What is Robby Krieger famous for?

Musikexpress: Even 45 years after their end, The Doors are among the most important bands in rock history. Would you ever have thought that?

Robby Krieger: No way! I was hoping people might remember us for a few more years. But not 50! That's because of the songs: no matter how good you look and no matter how crazy you come up with publicity stunts, the only thing that lasts forever is the music. That's why people still love Mozart and Bach - and The Doors.

A remaster of your debut album was released a few months ago. How many reprints does a fan need?

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I admit that the new version doesn't sound much different from previous mixes. But something has to be better or different about it, otherwise our technician, Bruce Botnick, wouldn't bother.

What goes through your head when you hear old Doors albums?

I never listen to them because I've played the songs so often that I know them inside out. But I still play them live with my free time band. My son Waylon is our singer.

Unlike your bandmates Ray Manzarek and John Densmore, you have not yet written an autobiography.

That just brings trouble. When Ray and John got their books out, it created huge disagreements and even litigation. I like to do without that.

Is there anything people don't know about The Doors?

Oh yes, some ...

For example?

Do you know that “Light My Fire” was originally intended to be used in “Apocalypse Now!”? In a scene in which the soldiers teach children how to sing "Light My Fire". But unfortunately that was canceled. Or did you know that Fidel Castro was a Doors fan? His favorite song was "Roadhouse Blues", he always heard it over a cigar and a glass of rum. A friend of mine knew him.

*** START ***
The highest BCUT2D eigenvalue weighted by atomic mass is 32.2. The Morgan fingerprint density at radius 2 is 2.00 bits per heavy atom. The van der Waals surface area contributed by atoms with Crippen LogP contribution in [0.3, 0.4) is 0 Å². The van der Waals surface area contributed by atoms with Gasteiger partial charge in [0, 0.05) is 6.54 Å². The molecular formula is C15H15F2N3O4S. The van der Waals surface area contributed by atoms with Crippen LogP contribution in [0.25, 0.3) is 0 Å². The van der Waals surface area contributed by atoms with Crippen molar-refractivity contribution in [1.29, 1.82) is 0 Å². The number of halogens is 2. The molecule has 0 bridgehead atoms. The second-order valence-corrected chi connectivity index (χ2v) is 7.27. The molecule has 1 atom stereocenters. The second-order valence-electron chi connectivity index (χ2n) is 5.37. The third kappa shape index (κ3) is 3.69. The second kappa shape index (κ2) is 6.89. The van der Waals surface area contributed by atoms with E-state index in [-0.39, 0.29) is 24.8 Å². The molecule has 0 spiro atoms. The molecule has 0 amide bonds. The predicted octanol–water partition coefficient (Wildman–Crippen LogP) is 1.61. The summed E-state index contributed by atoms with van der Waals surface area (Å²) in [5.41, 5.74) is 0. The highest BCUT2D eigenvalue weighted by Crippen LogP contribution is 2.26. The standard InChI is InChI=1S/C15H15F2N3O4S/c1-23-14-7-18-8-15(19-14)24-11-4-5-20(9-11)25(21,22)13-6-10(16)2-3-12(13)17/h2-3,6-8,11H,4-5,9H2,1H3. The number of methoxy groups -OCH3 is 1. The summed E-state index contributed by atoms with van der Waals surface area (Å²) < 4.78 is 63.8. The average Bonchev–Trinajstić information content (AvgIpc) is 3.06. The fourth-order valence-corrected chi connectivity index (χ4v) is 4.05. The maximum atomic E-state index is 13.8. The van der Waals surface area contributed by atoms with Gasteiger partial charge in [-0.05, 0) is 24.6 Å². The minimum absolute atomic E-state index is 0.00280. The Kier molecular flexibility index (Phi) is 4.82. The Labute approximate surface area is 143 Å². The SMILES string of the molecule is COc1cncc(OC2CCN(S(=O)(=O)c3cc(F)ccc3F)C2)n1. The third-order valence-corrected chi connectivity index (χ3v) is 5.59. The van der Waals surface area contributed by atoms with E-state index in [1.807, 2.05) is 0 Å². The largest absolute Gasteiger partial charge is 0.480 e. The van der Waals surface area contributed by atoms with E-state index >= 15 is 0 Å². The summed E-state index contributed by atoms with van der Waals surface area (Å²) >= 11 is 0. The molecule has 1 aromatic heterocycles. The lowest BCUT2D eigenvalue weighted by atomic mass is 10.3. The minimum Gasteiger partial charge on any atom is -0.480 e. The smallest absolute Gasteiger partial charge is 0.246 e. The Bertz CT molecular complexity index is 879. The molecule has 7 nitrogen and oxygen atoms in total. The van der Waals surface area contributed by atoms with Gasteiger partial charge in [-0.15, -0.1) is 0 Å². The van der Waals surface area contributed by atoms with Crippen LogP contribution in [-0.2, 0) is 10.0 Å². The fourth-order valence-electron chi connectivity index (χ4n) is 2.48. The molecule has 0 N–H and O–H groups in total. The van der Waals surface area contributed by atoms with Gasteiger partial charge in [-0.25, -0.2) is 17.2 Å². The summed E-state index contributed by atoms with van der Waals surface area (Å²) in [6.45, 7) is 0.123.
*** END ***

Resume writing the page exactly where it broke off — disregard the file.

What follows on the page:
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What about Jim Morrison? Do you have a few anecdotes?

He never told us what his pieces were about. Every time we asked him it was: "Find out for yourself." Of course we thought that was arrogant, but he knew that his lyrics had different meanings. That is how they were designed. And when I wrote the text of "Light My Fire", he said: "Keep it as universal as possible and formulate it in such a way that it won't be out of fashion again next year."

Great advice. But: love, freedom and enlightenment have actually never gone out of style.

That was good for the band's myth. Jim knew how to sell. He basically never quoted all of the French philosophers he studied. Everything he sang was just something he came up with, which was probably due to the great marijuana he kept smoking. I don't know where he got this from, but it was pretty good.

Is it true that he was obnoxious to alcohol and drugs?

If he was drunk or stoned, he would turn into that crazy asshole. In Mr. Mojo Risin ’. Then he was a completely different person - not a pleasant one.

If Ray Manzarek and Jim Morrison were still with us: Would The Doors play blues covers today? Or your classics? Or would you have long since retired?

I think we'd try rap. (laughs) Because that would be rebellious - or at least different. I'm waiting for something new to finally happen in music. Music is just an infusion of things that already existed. Maybe that will change when people get tired of the digital stuff. Because it's bad for the brain.

This interview first appeared in the 06/2017 edition of the Musikexpress in the section "Long time nothing heard from ...".

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